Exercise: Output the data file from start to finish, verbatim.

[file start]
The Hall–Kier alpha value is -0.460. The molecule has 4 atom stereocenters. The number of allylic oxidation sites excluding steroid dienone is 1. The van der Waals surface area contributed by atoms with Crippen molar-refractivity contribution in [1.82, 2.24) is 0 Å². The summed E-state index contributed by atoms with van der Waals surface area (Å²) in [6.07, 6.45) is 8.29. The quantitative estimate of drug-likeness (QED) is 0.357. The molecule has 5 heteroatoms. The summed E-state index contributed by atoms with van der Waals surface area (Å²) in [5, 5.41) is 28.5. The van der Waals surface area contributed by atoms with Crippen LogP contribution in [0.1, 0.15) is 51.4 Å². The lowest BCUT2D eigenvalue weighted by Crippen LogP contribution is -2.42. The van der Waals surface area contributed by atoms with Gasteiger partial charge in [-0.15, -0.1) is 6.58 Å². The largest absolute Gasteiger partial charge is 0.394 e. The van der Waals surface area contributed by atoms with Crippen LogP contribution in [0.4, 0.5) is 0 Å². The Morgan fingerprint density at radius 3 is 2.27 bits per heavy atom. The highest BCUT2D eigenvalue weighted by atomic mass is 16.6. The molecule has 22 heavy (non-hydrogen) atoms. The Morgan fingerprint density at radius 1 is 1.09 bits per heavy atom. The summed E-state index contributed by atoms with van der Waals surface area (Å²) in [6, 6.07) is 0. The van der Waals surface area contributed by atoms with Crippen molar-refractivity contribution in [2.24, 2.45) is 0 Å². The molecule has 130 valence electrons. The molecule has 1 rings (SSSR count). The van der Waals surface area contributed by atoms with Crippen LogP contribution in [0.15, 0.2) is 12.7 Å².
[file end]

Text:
The Hall–Kier alpha value is -0.460. The molecule has 4 atom stereocenters. The number of allylic oxidation sites excluding steroid dienone is 1. The van der Waals surface area contributed by atoms with Crippen molar-refractivity contribution in [1.82, 2.24) is 0 Å². The summed E-state index contributed by atoms with van der Waals surface area (Å²) in [6.07, 6.45) is 8.29. The quantitative estimate of drug-likeness (QED) is 0.357. The molecule has 5 heteroatoms. The summed E-state index contributed by atoms with van der Waals surface area (Å²) in [5, 5.41) is 28.5. The van der Waals surface area contributed by atoms with Crippen LogP contribution in [0.1, 0.15) is 51.4 Å². The lowest BCUT2D eigenvalue weighted by Crippen LogP contribution is -2.42. The van der Waals surface area contributed by atoms with Gasteiger partial charge in [-0.15, -0.1) is 6.58 Å². The largest absolute Gasteiger partial charge is 0.394 e. The van der Waals surface area contributed by atoms with Crippen LogP contribution in [0.4, 0.5) is 0 Å². The Morgan fingerprint density at radius 3 is 2.27 bits per heavy atom. The highest BCUT2D eigenvalue weighted by atomic mass is 16.6. The molecule has 22 heavy (non-hydrogen) atoms. The Morgan fingerprint density at radius 1 is 1.09 bits per heavy atom. The summed E-state index contributed by atoms with van der Waals surface area (Å²) in [6, 6.07) is 0. The van der Waals surface area contributed by atoms with Crippen molar-refractivity contribution in [2.24, 2.45) is 0 Å². The molecule has 130 valence electrons. The molecule has 1 rings (SSSR count). The van der Waals surface area contributed by atoms with Crippen LogP contribution in [0.15, 0.2) is 12.7 Å².